Would you say

Ich werde eine Dusche nehmen.


Ich gehe eine Dusche nehmen.

Which one is right for the sentence: "I am going to take a shower."

"I am going to take a shower" vs. "I will take a shower"?


In German you do not take showers. - Instead you shower. Or shower yourself. Or go under the shower.

Why do you not take a shower? - I have heard of: "Ich nehme ein Bad." Why would you not do the same with a shower?

Because a shower is pretty immaterial. It is hard to grasp.

If you want to use the word take. You could say.

Ich nehme es auf mich, jetzt Duschen zu gehen. Or "zu Duschen."

I now take it upon me to go for a shower.

But this way you would be expressing taking a shower being a burden. Which it usually is not. (for most people)

So what you say instead is to just express what you are "going" to do. You are going "under the shower." You are "going" to work. (by car, train, bus, plane, boat)

You say one of the following phrases:

Ich gehe unter die Dusche.
Ich gehe in die Dusche.
Ich gehe mich duschen.
Ich gehe duschen.
Ich gehe zum Duschen (ins Hallenbad).
Ich dusche (mich mal kurz).
Ich bin (am) Duschen.
Ich bin (beim) Duschen.

  • 1
    You should also mention "Ich bin duschen." and "Ich dusche." – maja Jul 14 '14 at 14:45
  • @maja, added some "()" brackets to highlight the phrases you suggested. – DisplayName Jul 14 '14 at 15:00


The most common way to describe announce the intention of taking a shower would be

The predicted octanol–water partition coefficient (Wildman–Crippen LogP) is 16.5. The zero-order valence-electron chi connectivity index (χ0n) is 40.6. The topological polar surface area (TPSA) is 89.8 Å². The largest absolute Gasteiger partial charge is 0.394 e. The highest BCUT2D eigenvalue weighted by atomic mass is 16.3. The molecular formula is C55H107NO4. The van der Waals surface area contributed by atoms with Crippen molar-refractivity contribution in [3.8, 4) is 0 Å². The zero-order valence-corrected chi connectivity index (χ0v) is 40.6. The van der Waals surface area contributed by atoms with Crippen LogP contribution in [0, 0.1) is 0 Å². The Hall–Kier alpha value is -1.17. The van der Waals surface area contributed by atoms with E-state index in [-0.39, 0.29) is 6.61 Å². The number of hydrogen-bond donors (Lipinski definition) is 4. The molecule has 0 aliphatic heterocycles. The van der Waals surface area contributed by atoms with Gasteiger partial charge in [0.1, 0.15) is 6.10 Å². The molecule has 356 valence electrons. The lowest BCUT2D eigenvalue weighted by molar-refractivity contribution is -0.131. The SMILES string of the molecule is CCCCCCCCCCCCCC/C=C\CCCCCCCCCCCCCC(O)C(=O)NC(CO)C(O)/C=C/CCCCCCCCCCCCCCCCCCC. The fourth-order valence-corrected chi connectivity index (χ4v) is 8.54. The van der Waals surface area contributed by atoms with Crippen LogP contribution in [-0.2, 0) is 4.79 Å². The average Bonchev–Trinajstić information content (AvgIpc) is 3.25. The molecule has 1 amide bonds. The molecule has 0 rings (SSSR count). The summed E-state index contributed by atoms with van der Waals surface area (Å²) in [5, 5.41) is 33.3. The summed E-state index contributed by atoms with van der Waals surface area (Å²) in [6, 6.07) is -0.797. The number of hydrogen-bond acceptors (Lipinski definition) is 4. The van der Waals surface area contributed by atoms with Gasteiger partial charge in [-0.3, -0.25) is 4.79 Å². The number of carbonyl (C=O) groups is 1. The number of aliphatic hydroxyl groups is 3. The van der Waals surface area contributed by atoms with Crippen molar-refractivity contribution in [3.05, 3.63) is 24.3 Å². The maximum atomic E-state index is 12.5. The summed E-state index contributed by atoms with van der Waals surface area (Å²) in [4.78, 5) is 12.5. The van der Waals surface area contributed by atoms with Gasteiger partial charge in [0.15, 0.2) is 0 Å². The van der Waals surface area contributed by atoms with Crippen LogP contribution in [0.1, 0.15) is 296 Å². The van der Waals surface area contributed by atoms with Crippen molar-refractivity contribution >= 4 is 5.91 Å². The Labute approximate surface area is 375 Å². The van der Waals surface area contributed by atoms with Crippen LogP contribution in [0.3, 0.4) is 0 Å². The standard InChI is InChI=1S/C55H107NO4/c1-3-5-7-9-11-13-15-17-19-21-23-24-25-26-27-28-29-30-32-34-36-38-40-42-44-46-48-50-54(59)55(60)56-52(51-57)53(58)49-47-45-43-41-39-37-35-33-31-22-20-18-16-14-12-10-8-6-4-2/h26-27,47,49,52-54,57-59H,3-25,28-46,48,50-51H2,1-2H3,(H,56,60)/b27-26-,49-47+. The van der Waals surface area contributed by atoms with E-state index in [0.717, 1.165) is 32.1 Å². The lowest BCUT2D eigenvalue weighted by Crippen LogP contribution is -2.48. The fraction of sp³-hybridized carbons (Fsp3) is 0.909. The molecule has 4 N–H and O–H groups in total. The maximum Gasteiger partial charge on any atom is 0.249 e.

Ich gehe duschen.

The noun Dusche is used for describing the place and devices/fittings/plumbings required for taking a shower, but rarely (if ever) for the activity.

Another possibility would be

Ich gehe kurz unter die Dusche.

For taking a bath it is ok:

Ich nehme ein Bad.

This would be unusual (sound a bit formal) in spoken language here in Austria too, and would imply that you take some time to relax instead of just getting clean. We tend to prefer

Ich gehe baden.

for everyday use.


In addition to the above answers that i agree to:

In the English language will expresses rather that you intend to do something but that might change whereas going to means that one is very concerned about doing something and will do so if nothing unexpected stops him/her from doing so.

There is no way to express this difference with a few words in German.

And, as said, one does not take a shower in German; one showers. The phrase Ich nehme eine Dusche could be used in a shop to express that you want to buy a shower.

  • Are you sure about the English meaning? Because I always thought that the difference is that "going to" is the immediate future (the future equivalent to present perfect), while "will" is the general future (the future equivalent to simple past). – celtschk Jul 14 '14 at 17:24
  • I agree that will is a more general term; i've been told about this difference by my english teacher. It is the best of my knowledge even though i am not very concerned about it. – marstato Jul 16 '14 at 17:58

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